Another question that people commonly ask is, “Do I have to get two hearing aids; can’t I just get one?” If you have completely normal hearing in one of your ears and a hearing loss in the other, then you can get away with just one. But if you have hearing loss in both of your ears, having a hearing aid on just one side, means depriving the other side of the stimulation it needs. This single-sided setup can cause the unaided ear’s nerve to weaken over time, and so if you ever do decide to get a hearing aid for that ear, it will have a far more difficult time adapting to sound. It is also far easier to localize sound and understand speech in noise if your brain is receiving the correct sound signals from both of your ears.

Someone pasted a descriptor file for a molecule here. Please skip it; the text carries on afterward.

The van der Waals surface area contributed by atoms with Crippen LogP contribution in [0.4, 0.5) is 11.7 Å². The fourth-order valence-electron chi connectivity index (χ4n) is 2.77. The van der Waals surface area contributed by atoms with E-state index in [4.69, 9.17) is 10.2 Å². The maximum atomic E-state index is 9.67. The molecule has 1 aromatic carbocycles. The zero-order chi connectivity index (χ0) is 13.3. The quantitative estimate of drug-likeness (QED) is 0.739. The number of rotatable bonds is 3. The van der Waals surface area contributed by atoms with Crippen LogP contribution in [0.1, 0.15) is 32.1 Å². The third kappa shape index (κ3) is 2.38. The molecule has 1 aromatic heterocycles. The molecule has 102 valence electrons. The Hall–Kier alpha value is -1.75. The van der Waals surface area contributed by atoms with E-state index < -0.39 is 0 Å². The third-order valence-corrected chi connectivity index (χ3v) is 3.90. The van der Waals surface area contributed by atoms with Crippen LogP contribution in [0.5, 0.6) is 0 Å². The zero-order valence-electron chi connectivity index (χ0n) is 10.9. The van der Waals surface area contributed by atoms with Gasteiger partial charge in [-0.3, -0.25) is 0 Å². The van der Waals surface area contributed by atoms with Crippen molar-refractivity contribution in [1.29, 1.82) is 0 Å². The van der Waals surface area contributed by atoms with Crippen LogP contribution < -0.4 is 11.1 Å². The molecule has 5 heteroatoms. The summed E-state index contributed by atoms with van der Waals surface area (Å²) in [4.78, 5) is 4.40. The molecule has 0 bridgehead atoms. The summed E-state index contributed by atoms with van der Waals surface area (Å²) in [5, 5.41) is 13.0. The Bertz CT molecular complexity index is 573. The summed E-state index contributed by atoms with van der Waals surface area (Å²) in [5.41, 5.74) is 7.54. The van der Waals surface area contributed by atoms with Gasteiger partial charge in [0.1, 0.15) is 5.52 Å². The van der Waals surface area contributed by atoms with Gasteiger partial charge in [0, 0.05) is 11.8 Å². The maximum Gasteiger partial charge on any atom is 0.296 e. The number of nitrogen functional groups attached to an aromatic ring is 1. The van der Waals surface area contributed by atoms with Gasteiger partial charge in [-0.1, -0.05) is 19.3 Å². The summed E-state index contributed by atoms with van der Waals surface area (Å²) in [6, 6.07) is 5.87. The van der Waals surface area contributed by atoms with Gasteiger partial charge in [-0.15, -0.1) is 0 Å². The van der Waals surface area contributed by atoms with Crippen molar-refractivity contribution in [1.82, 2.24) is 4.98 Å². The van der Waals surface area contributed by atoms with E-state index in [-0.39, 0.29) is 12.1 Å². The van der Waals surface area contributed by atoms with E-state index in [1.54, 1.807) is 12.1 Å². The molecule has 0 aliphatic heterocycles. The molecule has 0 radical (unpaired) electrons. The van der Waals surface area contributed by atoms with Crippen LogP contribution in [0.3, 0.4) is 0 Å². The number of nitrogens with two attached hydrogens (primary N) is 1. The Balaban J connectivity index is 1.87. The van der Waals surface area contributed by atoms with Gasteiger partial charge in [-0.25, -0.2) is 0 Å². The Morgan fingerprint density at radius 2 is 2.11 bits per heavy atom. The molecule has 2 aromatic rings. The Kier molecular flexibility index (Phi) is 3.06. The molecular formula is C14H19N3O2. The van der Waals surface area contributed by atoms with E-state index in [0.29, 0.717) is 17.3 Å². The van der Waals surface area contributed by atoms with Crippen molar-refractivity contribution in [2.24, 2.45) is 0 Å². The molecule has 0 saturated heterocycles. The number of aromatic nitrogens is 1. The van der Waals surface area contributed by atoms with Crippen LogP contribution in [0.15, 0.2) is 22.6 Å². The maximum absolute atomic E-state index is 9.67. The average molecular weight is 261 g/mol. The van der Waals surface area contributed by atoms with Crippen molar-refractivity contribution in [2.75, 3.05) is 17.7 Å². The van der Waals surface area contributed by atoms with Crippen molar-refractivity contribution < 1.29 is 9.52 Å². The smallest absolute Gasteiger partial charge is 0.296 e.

What if you have hearing aids already? The consistent use of the hearing aids (9 – 10 hours a day) can result in a shorter acclimatization period, a higher chance of success with the devices, as well as better speech discrimination scores. This is because your brain only has to get used to one way of hearing, thus it is given enough time to make sense of all the new sound information it is receiving. People that don’t wear their hearing aids consistently and only wear them when in a social setting, are forcing their brains to constantly jump between two sets of sounds, not giving their brain the time it needs to acclimatize. Therefore, processing the sounds produced by hearing aids can become very difficult and overwhelming.